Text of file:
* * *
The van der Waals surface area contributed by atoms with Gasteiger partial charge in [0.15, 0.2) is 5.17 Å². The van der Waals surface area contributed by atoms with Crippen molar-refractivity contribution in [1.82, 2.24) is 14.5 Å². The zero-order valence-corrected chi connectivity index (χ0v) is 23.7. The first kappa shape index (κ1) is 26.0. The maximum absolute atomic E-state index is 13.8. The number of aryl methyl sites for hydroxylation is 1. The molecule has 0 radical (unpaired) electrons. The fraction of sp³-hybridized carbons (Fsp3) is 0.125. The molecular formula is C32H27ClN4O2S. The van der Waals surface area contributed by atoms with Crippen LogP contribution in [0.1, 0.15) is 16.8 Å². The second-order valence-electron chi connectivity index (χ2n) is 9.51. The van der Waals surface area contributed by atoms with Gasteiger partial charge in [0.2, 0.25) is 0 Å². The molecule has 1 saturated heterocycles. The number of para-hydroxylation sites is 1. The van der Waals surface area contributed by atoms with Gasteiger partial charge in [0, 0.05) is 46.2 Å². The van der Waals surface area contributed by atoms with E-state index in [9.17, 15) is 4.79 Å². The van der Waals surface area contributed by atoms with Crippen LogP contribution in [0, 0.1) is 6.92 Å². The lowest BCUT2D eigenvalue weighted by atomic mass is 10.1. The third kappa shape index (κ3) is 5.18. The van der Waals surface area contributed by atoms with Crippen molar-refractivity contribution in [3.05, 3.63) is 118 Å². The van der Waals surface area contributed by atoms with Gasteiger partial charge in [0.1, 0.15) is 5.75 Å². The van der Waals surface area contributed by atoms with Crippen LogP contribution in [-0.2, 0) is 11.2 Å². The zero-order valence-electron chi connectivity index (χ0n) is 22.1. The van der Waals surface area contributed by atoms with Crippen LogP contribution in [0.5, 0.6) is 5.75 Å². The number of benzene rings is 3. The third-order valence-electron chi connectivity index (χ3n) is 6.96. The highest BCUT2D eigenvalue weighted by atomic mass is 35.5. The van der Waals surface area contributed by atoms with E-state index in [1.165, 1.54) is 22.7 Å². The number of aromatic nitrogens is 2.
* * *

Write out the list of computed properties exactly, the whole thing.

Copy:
The van der Waals surface area contributed by atoms with Gasteiger partial charge in [0.15, 0.2) is 5.17 Å². The van der Waals surface area contributed by atoms with Crippen molar-refractivity contribution in [1.82, 2.24) is 14.5 Å². The zero-order valence-corrected chi connectivity index (χ0v) is 23.7. The first kappa shape index (κ1) is 26.0. The maximum absolute atomic E-state index is 13.8. The number of aryl methyl sites for hydroxylation is 1. The molecule has 0 radical (unpaired) electrons. The fraction of sp³-hybridized carbons (Fsp3) is 0.125. The molecular formula is C32H27ClN4O2S. The van der Waals surface area contributed by atoms with Crippen LogP contribution in [0.1, 0.15) is 16.8 Å². The second-order valence-electron chi connectivity index (χ2n) is 9.51. The van der Waals surface area contributed by atoms with Gasteiger partial charge in [0.2, 0.25) is 0 Å². The molecule has 1 saturated heterocycles. The number of para-hydroxylation sites is 1. The van der Waals surface area contributed by atoms with Gasteiger partial charge in [0, 0.05) is 46.2 Å². The van der Waals surface area contributed by atoms with E-state index in [9.17, 15) is 4.79 Å². The van der Waals surface area contributed by atoms with Crippen LogP contribution in [0, 0.1) is 6.92 Å². The lowest BCUT2D eigenvalue weighted by atomic mass is 10.1. The third kappa shape index (κ3) is 5.18. The van der Waals surface area contributed by atoms with Crippen molar-refractivity contribution in [3.05, 3.63) is 118 Å². The van der Waals surface area contributed by atoms with Gasteiger partial charge in [0.1, 0.15) is 5.75 Å². The van der Waals surface area contributed by atoms with Crippen LogP contribution in [-0.2, 0) is 11.2 Å². The zero-order valence-electron chi connectivity index (χ0n) is 22.1. The van der Waals surface area contributed by atoms with Crippen LogP contribution in [0.5, 0.6) is 5.75 Å². The number of benzene rings is 3. The third-order valence-electron chi connectivity index (χ3n) is 6.96. The highest BCUT2D eigenvalue weighted by atomic mass is 35.5. The van der Waals surface area contributed by atoms with E-state index in [1.165, 1.54) is 22.7 Å². The number of aromatic nitrogens is 2.